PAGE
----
Imagination, courage, persistence, passion, dedication—all qualities essential to succeed in an arts discipline, and, in life as well. Young artists at School of the Arts study to understand the history and tradition of their art forms, to learn and practice their techniques, and to find ways to collaborate and work with others. They learn that art comes from within and requires effort to achieve, whether this involves designing and building a stage set; writing and acting in a play; directing, filming, and editing a digital video; learning vocal technique and singing in a choral group; leaping lightly in a modern dance; rehearsing in an orchestra or band; playing a complex piano piece; or painting / sculpting a personal vision. Since 1982, SOTA has provided students with a rigorous and inspiring high school program in both artistic and academic disciplines. Renamed the Ruth Asawa San Francisco School of the Arts in 2010, we honor one of San Francisco’s world-renowned artists, and original founder of this high school of the arts. The learning environment at SOTA is conducive to creative and independent thinking—as well as excellence throughout the curriculum. Along with our staff of highly qualified credentialed teachers, SOTA students work with artists from the community to develop their chosen artistic discipline. We believe that to create a socially just campus we must empower all students to believe that, through education, they have the power to define their future. We firmly believe that students can do whatever they can dream, and that we are here to help them make this happen. High achievement means going beyond the established norms and beyond teacher and personal expectations. High achievers also connect learning to real life situations and the global community. We challenge our students to discover how learning improves life. The SOTA culture of service reflects a professional attitude of cooperation and support provided to our students and families to realize goals.


SF International is a new school that opened in 2009 and offers a unique program designed for recent immigrant students who have attended school in the United States for four years or less. We enrolled 9th graders to be a part of our inaugural class, and we will add 100 more students every year until we serve 9th – 12th grades. SF International teachers are specially trained to offer extra support to help every student develop their academic English skills while they learn the content they need to graduate and be prepared for college. Each grade level has only 100 students. Our team structure promotes personalization, growth, and success for our students. It also allows every student to be known well and supported to succeed. Learning goes beyond the walls of our school through community participation. All subjects teach English development through meaningful projects that keep students motivated and connected to their learning. Students will participate in career internships and will have the opportunity to attend college classes during their senior year. Seniors will have opportunities for internships and community service in different settings, from businesses to government offices to community organizations. SF International is the best choice to help ensure your student has a successful and rewarding high school experience.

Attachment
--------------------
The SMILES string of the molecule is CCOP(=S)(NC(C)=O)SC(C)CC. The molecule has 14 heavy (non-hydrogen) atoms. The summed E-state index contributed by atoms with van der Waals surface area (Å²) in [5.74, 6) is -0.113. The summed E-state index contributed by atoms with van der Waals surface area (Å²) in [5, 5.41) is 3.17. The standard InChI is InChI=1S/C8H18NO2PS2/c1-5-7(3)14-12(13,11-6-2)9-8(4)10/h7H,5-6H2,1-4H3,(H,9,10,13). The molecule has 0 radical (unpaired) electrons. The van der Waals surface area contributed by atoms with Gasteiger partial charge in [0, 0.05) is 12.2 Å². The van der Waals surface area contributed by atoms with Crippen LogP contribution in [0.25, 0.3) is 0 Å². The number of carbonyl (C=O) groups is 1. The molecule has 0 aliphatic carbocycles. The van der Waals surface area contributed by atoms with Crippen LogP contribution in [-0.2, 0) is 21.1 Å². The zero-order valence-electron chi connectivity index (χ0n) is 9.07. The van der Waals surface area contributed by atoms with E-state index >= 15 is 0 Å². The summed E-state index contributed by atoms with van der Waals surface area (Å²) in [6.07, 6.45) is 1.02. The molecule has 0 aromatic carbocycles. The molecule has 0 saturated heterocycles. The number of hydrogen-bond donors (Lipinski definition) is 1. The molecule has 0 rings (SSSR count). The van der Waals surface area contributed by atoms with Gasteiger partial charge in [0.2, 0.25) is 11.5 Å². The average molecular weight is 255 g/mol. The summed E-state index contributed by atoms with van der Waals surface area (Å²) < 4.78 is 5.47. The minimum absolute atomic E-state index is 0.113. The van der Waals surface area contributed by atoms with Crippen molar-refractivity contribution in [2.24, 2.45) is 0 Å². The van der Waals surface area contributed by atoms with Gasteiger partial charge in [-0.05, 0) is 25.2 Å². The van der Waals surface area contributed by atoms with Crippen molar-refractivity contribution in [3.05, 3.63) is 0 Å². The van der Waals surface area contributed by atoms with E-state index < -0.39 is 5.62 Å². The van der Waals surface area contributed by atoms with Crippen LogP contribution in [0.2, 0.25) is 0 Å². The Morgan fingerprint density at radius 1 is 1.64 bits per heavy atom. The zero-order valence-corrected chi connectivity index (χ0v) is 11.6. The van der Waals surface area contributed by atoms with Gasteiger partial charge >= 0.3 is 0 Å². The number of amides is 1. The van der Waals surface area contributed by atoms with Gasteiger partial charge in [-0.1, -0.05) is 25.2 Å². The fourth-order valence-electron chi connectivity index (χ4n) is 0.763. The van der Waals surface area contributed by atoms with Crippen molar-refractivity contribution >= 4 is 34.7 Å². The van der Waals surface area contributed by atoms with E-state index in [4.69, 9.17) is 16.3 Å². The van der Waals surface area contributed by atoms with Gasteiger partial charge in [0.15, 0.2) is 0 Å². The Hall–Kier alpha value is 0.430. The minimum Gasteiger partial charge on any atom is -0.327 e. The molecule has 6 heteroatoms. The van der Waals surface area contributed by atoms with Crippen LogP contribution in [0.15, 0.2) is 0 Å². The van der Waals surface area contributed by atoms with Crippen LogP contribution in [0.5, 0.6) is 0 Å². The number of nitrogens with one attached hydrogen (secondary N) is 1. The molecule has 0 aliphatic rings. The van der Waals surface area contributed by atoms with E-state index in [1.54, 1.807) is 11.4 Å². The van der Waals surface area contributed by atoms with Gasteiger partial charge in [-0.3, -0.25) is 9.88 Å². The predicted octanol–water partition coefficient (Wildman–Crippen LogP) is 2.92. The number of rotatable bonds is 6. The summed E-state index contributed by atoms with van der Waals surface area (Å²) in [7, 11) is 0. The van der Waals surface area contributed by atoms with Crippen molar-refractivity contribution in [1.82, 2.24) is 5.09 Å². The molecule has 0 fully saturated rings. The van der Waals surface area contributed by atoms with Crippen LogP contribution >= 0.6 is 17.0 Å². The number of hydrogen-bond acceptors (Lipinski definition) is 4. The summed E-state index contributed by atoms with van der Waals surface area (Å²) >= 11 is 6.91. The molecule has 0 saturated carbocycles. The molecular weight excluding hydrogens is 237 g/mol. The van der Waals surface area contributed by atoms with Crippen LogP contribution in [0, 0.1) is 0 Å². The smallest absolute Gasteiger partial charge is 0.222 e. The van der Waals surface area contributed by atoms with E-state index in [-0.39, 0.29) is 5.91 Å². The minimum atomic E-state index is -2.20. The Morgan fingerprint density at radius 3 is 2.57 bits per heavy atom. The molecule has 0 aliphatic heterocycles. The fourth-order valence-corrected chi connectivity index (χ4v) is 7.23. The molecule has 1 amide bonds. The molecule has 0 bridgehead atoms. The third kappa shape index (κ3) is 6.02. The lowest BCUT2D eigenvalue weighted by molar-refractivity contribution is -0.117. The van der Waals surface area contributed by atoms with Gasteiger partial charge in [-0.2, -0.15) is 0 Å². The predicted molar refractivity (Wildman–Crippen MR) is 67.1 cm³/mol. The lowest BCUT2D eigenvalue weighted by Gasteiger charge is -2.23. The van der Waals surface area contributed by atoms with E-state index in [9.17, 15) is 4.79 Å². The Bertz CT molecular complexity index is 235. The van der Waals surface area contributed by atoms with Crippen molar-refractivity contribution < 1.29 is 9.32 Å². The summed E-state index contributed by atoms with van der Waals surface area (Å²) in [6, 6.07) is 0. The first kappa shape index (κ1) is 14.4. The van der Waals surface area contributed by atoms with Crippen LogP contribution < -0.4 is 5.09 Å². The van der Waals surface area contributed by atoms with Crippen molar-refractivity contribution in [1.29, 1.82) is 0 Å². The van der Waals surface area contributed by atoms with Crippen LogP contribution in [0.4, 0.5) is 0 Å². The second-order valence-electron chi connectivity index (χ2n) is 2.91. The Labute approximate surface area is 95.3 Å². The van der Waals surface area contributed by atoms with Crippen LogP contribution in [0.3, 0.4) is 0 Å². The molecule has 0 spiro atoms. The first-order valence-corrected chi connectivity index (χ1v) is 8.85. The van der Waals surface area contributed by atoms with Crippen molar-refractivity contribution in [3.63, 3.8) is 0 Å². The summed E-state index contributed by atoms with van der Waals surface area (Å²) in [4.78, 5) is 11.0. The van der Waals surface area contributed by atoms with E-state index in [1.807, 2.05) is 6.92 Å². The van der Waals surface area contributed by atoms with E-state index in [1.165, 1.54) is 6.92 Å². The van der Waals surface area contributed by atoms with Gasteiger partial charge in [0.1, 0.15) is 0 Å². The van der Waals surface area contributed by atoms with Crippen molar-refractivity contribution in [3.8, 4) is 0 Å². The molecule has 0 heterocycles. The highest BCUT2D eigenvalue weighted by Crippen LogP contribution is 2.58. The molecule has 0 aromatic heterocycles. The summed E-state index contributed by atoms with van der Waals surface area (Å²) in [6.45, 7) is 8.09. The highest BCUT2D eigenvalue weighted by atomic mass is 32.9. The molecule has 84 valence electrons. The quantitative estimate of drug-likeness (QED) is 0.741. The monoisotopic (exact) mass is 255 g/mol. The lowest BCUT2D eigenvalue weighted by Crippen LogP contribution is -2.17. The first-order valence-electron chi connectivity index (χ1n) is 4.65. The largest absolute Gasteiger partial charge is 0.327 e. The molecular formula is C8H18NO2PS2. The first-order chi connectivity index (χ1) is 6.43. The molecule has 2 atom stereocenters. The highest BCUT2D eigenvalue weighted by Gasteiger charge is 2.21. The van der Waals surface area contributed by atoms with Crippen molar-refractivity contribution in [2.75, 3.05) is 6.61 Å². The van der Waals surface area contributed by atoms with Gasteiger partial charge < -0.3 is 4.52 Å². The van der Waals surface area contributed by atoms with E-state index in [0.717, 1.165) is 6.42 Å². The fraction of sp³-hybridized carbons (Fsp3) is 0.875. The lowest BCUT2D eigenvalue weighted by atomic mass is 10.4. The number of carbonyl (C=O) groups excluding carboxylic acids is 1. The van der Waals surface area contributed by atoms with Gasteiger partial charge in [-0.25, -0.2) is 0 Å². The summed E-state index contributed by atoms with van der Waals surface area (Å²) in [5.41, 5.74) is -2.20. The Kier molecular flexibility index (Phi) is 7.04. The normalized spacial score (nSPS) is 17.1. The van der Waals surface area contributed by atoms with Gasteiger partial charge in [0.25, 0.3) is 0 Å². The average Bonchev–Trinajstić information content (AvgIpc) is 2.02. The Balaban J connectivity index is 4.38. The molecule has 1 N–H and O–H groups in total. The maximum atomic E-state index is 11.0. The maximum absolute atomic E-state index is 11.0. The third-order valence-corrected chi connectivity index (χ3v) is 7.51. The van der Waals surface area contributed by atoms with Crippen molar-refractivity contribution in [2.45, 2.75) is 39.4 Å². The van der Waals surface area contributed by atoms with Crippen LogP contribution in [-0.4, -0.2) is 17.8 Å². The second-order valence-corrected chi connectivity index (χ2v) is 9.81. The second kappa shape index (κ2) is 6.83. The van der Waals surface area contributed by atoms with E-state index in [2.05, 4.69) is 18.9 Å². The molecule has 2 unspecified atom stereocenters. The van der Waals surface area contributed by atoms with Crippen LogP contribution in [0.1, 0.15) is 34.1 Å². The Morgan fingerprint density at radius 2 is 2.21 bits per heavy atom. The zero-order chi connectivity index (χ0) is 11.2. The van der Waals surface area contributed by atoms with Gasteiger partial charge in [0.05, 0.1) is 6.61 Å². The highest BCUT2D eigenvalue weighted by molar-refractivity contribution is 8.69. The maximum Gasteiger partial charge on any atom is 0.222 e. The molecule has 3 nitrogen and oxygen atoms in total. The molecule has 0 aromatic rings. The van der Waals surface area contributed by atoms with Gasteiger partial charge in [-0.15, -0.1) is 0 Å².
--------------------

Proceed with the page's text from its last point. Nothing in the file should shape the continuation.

Did you know?

Class sizes at SF International are 25 students or less.

Did you know?

We audition 8th through 11th graders every January and March for entrance the following fall. Check out the audition instructions at


Thurgood Marshall Academic High School | school # 853 45 Conkling Street Phone: 415.695.5612 Web: Email: Founded in 1994, and located in the southeastern part of San Francisco, Thurgood Marshall Academic High School is a four-year college preparatory high school with a diverse student body. Our highly dedicated faculty/staff and our active Parent Teacher Student Association believe that every Marshall student should be equipped with the skills, knowledge, and values needed to make wise college, career, and vocational decisions. With seven class periods per day, students can choose an extra course in the daily routine to challenge themselves and expand their options. Students take core and elective courses, including honors/AP courses, which meet all UC and CSU admission requirements. Students enjoy access to a refurbished and expanded College & Career Center, a fully staffed Wellness Center, a Peer Resources Program, and a daily afterschool tutoring program. Student life at Marshall is enhanced by a wide array of extracurricular, community service, and athletic activities during and after school. Marshall is committed to achieving school-wide learning that reinforces the importance of responsibility, communication, critical thinking, and collaboration in all fields of human endeavor. At Marshall, active pursuit of social justice is driven by a desire to change attitudes, provide opportunity to those who have historically been marginalized, identify and overcome institutional unfairness, and address and respect the needs of all individuals. Our school community seeks to engage all students and create a trusting, respectful environment that welcomes and challenges students. Everyone at the school strives to shape an academic culture that promotes high achievement for all students. We believe that Marshall should be a welcoming place for faculty, students, families—and that parents/guardians should be informed about their students’ successes and struggles, school events, and the school’s progress.